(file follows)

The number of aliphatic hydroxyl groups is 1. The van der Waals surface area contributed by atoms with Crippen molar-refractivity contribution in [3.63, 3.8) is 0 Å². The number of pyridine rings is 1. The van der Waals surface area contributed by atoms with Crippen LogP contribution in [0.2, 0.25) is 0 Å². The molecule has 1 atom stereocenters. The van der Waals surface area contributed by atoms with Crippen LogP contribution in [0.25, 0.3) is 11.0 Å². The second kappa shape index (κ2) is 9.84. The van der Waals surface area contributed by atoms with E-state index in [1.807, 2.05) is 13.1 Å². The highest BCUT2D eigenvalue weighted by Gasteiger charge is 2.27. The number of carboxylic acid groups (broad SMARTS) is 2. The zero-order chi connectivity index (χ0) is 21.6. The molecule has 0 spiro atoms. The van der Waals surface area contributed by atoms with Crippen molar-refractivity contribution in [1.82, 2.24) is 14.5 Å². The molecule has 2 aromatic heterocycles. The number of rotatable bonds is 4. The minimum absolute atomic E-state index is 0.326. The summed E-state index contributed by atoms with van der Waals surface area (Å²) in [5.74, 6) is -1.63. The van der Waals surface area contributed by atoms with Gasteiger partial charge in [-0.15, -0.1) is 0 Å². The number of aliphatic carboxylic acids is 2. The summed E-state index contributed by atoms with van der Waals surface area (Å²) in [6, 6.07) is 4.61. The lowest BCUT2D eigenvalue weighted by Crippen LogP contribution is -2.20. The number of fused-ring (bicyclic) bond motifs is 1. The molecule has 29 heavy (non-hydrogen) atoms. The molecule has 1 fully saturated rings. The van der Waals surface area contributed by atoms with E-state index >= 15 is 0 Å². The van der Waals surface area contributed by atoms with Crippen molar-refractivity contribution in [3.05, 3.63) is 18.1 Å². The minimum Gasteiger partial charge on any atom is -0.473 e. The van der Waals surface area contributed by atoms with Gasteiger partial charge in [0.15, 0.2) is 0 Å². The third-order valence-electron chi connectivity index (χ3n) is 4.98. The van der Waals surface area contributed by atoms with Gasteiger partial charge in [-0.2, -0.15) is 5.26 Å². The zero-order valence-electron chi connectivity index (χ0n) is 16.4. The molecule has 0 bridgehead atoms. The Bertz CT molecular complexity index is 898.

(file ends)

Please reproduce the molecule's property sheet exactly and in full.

The number of aliphatic hydroxyl groups is 1. The van der Waals surface area contributed by atoms with Crippen molar-refractivity contribution in [3.63, 3.8) is 0 Å². The number of pyridine rings is 1. The van der Waals surface area contributed by atoms with Crippen LogP contribution in [0.2, 0.25) is 0 Å². The molecule has 1 atom stereocenters. The van der Waals surface area contributed by atoms with Crippen LogP contribution in [0.25, 0.3) is 11.0 Å². The second kappa shape index (κ2) is 9.84. The van der Waals surface area contributed by atoms with E-state index in [1.807, 2.05) is 13.1 Å². The highest BCUT2D eigenvalue weighted by Gasteiger charge is 2.27. The number of carboxylic acid groups (broad SMARTS) is 2. The zero-order chi connectivity index (χ0) is 21.6. The molecule has 0 spiro atoms. The van der Waals surface area contributed by atoms with Crippen molar-refractivity contribution in [1.82, 2.24) is 14.5 Å². The molecule has 2 aromatic heterocycles. The number of rotatable bonds is 4. The minimum absolute atomic E-state index is 0.326. The summed E-state index contributed by atoms with van der Waals surface area (Å²) in [5.74, 6) is -1.63. The van der Waals surface area contributed by atoms with Gasteiger partial charge in [-0.15, -0.1) is 0 Å². The number of aliphatic carboxylic acids is 2. The summed E-state index contributed by atoms with van der Waals surface area (Å²) in [6, 6.07) is 4.61. The lowest BCUT2D eigenvalue weighted by Crippen LogP contribution is -2.20. The number of fused-ring (bicyclic) bond motifs is 1. The molecule has 29 heavy (non-hydrogen) atoms. The molecule has 1 fully saturated rings. The van der Waals surface area contributed by atoms with E-state index >= 15 is 0 Å². The van der Waals surface area contributed by atoms with Crippen molar-refractivity contribution in [3.05, 3.63) is 18.1 Å². The minimum Gasteiger partial charge on any atom is -0.473 e. The van der Waals surface area contributed by atoms with Gasteiger partial charge in [0.15, 0.2) is 0 Å². The third-order valence-electron chi connectivity index (χ3n) is 4.98. The van der Waals surface area contributed by atoms with Gasteiger partial charge in [-0.2, -0.15) is 5.26 Å². The zero-order valence-electron chi connectivity index (χ0n) is 16.4. The molecule has 0 bridgehead atoms. The Bertz CT molecular complexity index is 898.